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Stewart Farquhar explains how writers should study early films, not to copy but to gather and infuse themselves with value and depth of a dwindling “storytelling” skill and art.

Stewart Farquhar holds Screenwriting and Advanced Screenwriting certificates from the Professional Program at The UCLA School of Theatre Film and Television. Stewart has analyzed over 6,500 scripts for private and studio clients. Follow Stewart on Twitter @stewartfarquhar.

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For a variety of reasons this month I feel the need to share some of the challenges that scream across my eyeballs. I am, at present, knee deep (electronically speaking) in final and semifinal works for three of the top ten more respected screenwriting and novel writing English language competitions worldwide. This by and large is a pleasant experience. However, this time around it is a “slugfest.”

Usually when a script or manuscript reaches my screen it has been vetted, scrutinized and adjudicated by several others. Usually what I see reflects the best of what has been presented. Don’t get me wrong, they are all excellent examples of the writer’s craft. Where they fail is in the marketability of the work. With today’s short attention span it doesn’t take long for the reading / viewing public to go in search of fresher fare.

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Writing from passion is essential. However, the reason a scribe enters a contest is to both gain recognition and a subsequent sale. That becomes harder to do when a large majority of this year’s submissions is a tangential copy, close cousin or a downright knockoff of what has recently been successful.

What today’s 18 to 36-year-old demographers are ignoring are the empty nesters with $$$ who appreciate films and stories in the vein of His Girl Friday (1940) Charles Lederer, et al), 39 Steps (original 1935) (John Buchan et al), Shall We Dance (original uncut Japanese (1996), NOT the 2004 abomination), The Lady Vanishes (Original 1938) (Ethel Lina White, et al), Charade (1963) (Peter Stone), Fahrenheit 451 (Ray Bradbury) etc. All stories with less “whiz bang thank you ma'am” and more in-depth character relationships / struggles even if in a light-hearted vein. Granted, there are always exciting exceptions along the lines of The Handmaidens Tale (Margaret Atwood). Even that story could by some be considered a rehash of Nineteen Eighty-Four (1949) (George Orwell) or any other subjugating dystopian story. Hidden Figures (2016) (Margot Lee Shetterly) is a true original.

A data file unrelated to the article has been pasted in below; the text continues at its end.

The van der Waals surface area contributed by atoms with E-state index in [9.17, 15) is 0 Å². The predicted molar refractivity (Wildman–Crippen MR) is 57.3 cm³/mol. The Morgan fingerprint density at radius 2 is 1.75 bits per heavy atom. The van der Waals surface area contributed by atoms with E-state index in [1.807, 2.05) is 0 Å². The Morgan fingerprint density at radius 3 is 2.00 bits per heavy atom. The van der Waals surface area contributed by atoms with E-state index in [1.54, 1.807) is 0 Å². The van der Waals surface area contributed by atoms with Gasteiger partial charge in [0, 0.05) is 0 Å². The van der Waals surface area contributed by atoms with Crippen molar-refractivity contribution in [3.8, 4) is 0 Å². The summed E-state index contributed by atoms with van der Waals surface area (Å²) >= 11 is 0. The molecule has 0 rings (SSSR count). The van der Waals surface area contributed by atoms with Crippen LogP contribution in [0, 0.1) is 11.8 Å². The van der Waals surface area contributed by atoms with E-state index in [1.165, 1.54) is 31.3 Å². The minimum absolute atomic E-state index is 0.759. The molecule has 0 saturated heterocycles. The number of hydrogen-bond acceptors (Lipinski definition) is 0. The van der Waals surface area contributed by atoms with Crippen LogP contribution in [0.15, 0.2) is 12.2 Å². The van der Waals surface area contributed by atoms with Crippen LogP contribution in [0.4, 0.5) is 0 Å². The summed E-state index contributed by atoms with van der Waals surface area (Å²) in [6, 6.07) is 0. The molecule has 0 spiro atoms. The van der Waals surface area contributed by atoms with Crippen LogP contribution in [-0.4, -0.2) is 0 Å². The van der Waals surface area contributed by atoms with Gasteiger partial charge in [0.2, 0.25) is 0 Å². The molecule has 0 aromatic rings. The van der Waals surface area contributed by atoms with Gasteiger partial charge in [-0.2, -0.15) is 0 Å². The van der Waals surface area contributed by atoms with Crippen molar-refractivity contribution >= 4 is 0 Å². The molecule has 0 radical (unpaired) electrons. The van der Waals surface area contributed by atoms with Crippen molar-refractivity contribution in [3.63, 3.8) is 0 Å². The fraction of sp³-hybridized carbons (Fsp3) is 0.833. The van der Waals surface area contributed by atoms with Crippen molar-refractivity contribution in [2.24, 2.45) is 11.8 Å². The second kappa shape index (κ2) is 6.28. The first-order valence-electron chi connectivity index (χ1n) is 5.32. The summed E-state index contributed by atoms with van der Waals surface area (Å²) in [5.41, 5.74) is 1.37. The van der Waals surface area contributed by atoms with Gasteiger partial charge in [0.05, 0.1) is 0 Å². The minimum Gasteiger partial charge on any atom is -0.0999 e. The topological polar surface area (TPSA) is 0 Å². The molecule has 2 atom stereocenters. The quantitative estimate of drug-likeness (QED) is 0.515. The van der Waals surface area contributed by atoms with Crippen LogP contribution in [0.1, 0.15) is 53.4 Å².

Captain America, Transformers, Fast and Furious X, their income notwithstanding are mental cotton candy. Their popularity only goes to underscore the temporary, nay flash in the pan short attention span triviality, that the entertainment pendulum has gradually swung over to. Thus the ‘Business’ in show business dutifully and understandably trundles after short-term gratification ($$$). It is a never-ending downward spiral to the least common denominator.

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In the end, visual and aural diversions across the years are all vicarious escapism on vastly different levels. It is just regrettable that today’s escapism is more a sugar high (read 22 sugar packs per 16oz soda) than a meaningful balanced entertainment experience. As in all cases there are the valued exceptions. Unfortunately, today they are few and far between.

True, we no longer pack the vaudeville halls or gather around the radio or early television for an ‘evening with the family.’ And yes, both of these replaced the sing along with the family musician and instrument in the living room or around the campfire. Now our shared experience is more likely around the water cooler than the meal table. This gives rise to our collective urge to get away and return to basics, however they are individually perceived. Or sometimes it is stuffing the Take Away food while listening to our addictive “smartphone.”

Values, morals and time commitments evolve so it‘s understandable that societal focus evolves as well. Burns and Allen, The Dean Martin Show and The Ted Mack Amateur Hour have morphed into the plethora of late night talk shows, dance competitions and the somewhere / someone has talent offerings. Is this a good thing? Is destroying the rainforest in favor of raising cattle to fuel the fast food industry good? Both represent a shift in societal values. Time will be the judge.

Modern emerging screenwriters and filmmakers and novelists would do well to study in depth the values of earlier denizens of their art. Not to copy but to gather and infuse themselves with value and depth of a dwindling “story telling” skill and art.

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